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MULTIHULLS IN 2016 OLYMPICS! ISAF Request Proposals For Mixed Multihull


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From ISAF website (http://www.sailing.org/36988.php):

At the 2011 ISAF Mid-Year Meeting ISAF Council adopted submission M10-11 which confirmed a Two Person Women's Skiff and Two Person Mixed Gender Multihull as Olympic Equipment.

ISAF have released the initial request for proposal of equipment for both evaluations with trials likely to take place at a suitable venue in Southern Europe in early spring 2012. Full details on the venue and dates will be announced nearer the time.

ISAF will invite Member National Authorities to nominate sailors to test sail and report back on the proposed boats and ISAF will also appoint an evaluation group with representations from the relevant ISAF committees

The final decision will be made by ISAF Council at the 2012 ISAF Annual Conference in Dublin, Ireland.

Dr Jason Smithwick, Head of Technical and Offshore at ISAF said, "We look forward to seeing well-developed boat proposals that will not only challenge the best athletes in the world but also be cost effective for our sailors and MNAs.

"Safety and transportability are a crucial part of the selection criteria and it is also important for the proposed equipment to appeal to spectators, media and sailors.

"ISAF will ensure the evaluation and trials process will be thorough and objective with a clear selection plan."

A notice of intent to participate, the application fee and supporting documentation shall be supplied to ISAF no later than 90 days prior to the trials date.

Further information is available in the two request for proposal documents.

See the "Multihull Request for Proposal" document (3 pages) at http://www.sailing.org/36974.php


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Here is Roland Gaebler's (Tornado president) comments:

We are shocked. We cannot believe it. The ISAF presented the rules for the Mixed-Multihull evaluation trials yesterday, and incredibly, they have excluded the Tornado Class from competing in the trial! The Tornado class is the forerunner in Mixed Multihull Sailing, is an amazing performer, and has a great Olympic History. None of this matters to the ISAF Technical Committees. Their rules for the trials:

20-Foot Container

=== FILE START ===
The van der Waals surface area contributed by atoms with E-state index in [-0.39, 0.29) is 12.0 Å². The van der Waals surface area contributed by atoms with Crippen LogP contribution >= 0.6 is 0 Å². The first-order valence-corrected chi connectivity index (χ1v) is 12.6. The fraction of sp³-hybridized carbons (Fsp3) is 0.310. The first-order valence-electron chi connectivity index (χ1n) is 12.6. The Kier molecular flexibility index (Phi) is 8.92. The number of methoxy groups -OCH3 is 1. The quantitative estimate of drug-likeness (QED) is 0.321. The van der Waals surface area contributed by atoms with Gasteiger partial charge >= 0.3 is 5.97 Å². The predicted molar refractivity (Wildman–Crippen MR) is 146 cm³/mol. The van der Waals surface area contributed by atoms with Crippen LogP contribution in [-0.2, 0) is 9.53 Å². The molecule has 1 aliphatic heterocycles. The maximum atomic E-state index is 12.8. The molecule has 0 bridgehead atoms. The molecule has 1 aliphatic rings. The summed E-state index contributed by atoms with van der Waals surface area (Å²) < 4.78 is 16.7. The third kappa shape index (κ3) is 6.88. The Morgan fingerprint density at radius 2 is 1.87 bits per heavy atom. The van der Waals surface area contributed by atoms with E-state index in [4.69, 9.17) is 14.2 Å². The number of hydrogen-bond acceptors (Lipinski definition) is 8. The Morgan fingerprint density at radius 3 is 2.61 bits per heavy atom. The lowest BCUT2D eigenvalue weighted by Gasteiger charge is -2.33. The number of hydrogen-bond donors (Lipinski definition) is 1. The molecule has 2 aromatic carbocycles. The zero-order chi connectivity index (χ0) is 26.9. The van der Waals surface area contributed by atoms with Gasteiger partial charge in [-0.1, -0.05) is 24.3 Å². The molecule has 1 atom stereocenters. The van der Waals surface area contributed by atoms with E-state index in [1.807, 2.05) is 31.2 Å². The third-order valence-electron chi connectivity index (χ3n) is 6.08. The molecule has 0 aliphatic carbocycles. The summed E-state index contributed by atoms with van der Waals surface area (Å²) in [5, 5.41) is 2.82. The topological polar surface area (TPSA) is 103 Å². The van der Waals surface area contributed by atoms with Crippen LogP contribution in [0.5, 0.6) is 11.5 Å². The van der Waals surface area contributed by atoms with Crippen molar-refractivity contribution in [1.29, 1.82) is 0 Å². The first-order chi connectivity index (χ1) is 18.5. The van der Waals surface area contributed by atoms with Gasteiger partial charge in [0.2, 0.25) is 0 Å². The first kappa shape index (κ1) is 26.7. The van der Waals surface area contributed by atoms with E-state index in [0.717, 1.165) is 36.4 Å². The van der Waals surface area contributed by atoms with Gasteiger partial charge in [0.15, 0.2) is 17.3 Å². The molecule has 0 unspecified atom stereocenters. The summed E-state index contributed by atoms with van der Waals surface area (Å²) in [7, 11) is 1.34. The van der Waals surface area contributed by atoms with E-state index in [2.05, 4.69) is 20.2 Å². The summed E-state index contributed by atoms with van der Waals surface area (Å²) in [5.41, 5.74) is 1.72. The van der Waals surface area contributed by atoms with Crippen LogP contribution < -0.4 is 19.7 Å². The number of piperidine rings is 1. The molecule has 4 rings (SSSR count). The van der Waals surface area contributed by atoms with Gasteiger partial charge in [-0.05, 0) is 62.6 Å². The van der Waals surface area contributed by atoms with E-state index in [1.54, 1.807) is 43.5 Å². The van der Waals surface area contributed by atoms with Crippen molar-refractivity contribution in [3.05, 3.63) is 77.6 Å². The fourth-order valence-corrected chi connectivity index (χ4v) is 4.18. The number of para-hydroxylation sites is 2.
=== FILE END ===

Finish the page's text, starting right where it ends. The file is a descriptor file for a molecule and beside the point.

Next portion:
ISAF restricted the length of the new multihull to be a max of 5.898m (the inner length of an 20 Foot container), but no one will travel with a 20-foot container. Anyone who ships boats around knows that a 20’ box is too small to be economically (or environmentally) friendly for long distance travel when shipping anything bigger than Lasers, and that 20-footers are frequently more expensive to move than 40 footers. If you want eco-friendly, economically efficient transport, the Tornado has been doing it for literally decades (10 Tornados plus coach boat plus all equipment in one container) with 40 footers. Why the unreasonable restriction?

2-Piece Mast Required

A two-piece mast is heavier than a one-piece mast. It’s more complicated and far more expensive to construct. It’s less reliable and more subject to breaking. It’s harder to make it watertight. Over time, the juncture can loosen up and change bend characteristics; you can even change mast bending just by playing with the joint. Two piece masts do only one thing well: Fit in 20-foot containers that won’t be used anyway.

120-140kg Crew Weights

Wow – another class like the 470, windsurfers, and 49ers goes the featherweight route! For 2016, an average man of 80 kg has no chance any more. With the Star and Eliot out for 2016 and the multihull going the waif route, only the thinnest and wiriest of athletes will be able to sail for a gold unless your name is Ainslie.

Many mixed-multihull teams, including some extremely successful ones, weigh well above 140 kg. And the new average weight of a mixed team should be 130kgs? This could disqualify 50% of all mixed sailing teams even with dieting.

What weight statistics ISAF used? If you watch real Olympic Athletes and normal average weight statistics, we end up above 140kgs. The 120-140kg team weights with an average of 130kg forces bulimia for Olympic Athletes. Check this.

National Sailing Federations - MNAs

They lost the Starboat. They lost the Elliots. Now they lose the Tornados, which are ready to sail on all continents today. Let’s ask the MNAs what they think about this. Every 4 years the MNAs have to buy new Olympic sailing equipment? Who should finance this?


ISAF want have a small boat. The media will have less interest in it. Sailors get fewer sponsors because the boats are less impactful. This means: Downsize Olympic Multihull Sailing…so the media won’t pay attention…

ISAF Committees

If you looked carefully inside the technical committees of the ISAF, you see sailors with great commercial interest who create the rules the way it fits perfectly to their boats/products they sell. The Tornado Class is a real non-profit organization, but what about the commercial interests of some sailors on the inside? Is it possible that a few bad apples, with a say in the rules, weren’t happy enough to have kicked the Tornado out of the Olympics four years ago so they kicked it out again – but this time, even before reaching the starting line of the ISAF trials? It might just be.

ISAF must act now!

There is only one way to come out of this dilemma. Change the rules and allow the original “Tornado” to sail the ISAF evaluation trials! E-mail me if you think you can help!

Best regards,

Roland Gaebler, Tornado Class President


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